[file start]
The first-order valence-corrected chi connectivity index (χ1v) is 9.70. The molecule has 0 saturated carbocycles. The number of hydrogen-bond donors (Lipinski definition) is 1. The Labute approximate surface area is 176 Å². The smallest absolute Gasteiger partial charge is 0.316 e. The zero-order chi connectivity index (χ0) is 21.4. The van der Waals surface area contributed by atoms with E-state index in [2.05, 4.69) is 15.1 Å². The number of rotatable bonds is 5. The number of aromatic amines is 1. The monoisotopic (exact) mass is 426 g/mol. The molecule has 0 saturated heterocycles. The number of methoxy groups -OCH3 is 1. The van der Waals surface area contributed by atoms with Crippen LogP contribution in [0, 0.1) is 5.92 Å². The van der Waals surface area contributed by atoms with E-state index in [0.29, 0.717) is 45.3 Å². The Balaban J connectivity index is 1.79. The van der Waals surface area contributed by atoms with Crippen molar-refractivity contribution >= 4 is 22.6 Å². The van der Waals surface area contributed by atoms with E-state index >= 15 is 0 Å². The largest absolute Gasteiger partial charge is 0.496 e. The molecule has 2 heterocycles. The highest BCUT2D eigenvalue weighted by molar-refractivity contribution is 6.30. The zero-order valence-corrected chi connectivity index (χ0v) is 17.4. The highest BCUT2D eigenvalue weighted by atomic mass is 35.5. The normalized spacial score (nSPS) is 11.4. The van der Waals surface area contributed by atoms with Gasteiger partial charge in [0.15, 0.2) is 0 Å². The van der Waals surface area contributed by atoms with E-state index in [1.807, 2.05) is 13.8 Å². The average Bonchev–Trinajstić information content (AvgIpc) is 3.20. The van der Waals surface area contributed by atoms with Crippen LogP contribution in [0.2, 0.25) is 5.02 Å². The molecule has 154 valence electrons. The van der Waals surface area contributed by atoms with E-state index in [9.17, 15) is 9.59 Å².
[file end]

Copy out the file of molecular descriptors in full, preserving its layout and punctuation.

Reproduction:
The first-order valence-corrected chi connectivity index (χ1v) is 9.70. The molecule has 0 saturated carbocycles. The number of hydrogen-bond donors (Lipinski definition) is 1. The Labute approximate surface area is 176 Å². The smallest absolute Gasteiger partial charge is 0.316 e. The zero-order chi connectivity index (χ0) is 21.4. The van der Waals surface area contributed by atoms with E-state index in [2.05, 4.69) is 15.1 Å². The number of rotatable bonds is 5. The number of aromatic amines is 1. The monoisotopic (exact) mass is 426 g/mol. The molecule has 0 saturated heterocycles. The number of methoxy groups -OCH3 is 1. The van der Waals surface area contributed by atoms with Crippen LogP contribution in [0, 0.1) is 5.92 Å². The van der Waals surface area contributed by atoms with E-state index in [0.29, 0.717) is 45.3 Å². The Balaban J connectivity index is 1.79. The van der Waals surface area contributed by atoms with Crippen molar-refractivity contribution >= 4 is 22.6 Å². The van der Waals surface area contributed by atoms with E-state index >= 15 is 0 Å². The largest absolute Gasteiger partial charge is 0.496 e. The molecule has 2 heterocycles. The highest BCUT2D eigenvalue weighted by molar-refractivity contribution is 6.30. The zero-order valence-corrected chi connectivity index (χ0v) is 17.4. The highest BCUT2D eigenvalue weighted by atomic mass is 35.5. The normalized spacial score (nSPS) is 11.4. The van der Waals surface area contributed by atoms with Gasteiger partial charge in [0.15, 0.2) is 0 Å². The van der Waals surface area contributed by atoms with E-state index in [1.807, 2.05) is 13.8 Å². The average Bonchev–Trinajstić information content (AvgIpc) is 3.20. The van der Waals surface area contributed by atoms with Crippen LogP contribution in [0.2, 0.25) is 5.02 Å². The molecule has 154 valence electrons. The van der Waals surface area contributed by atoms with E-state index in [9.17, 15) is 9.59 Å².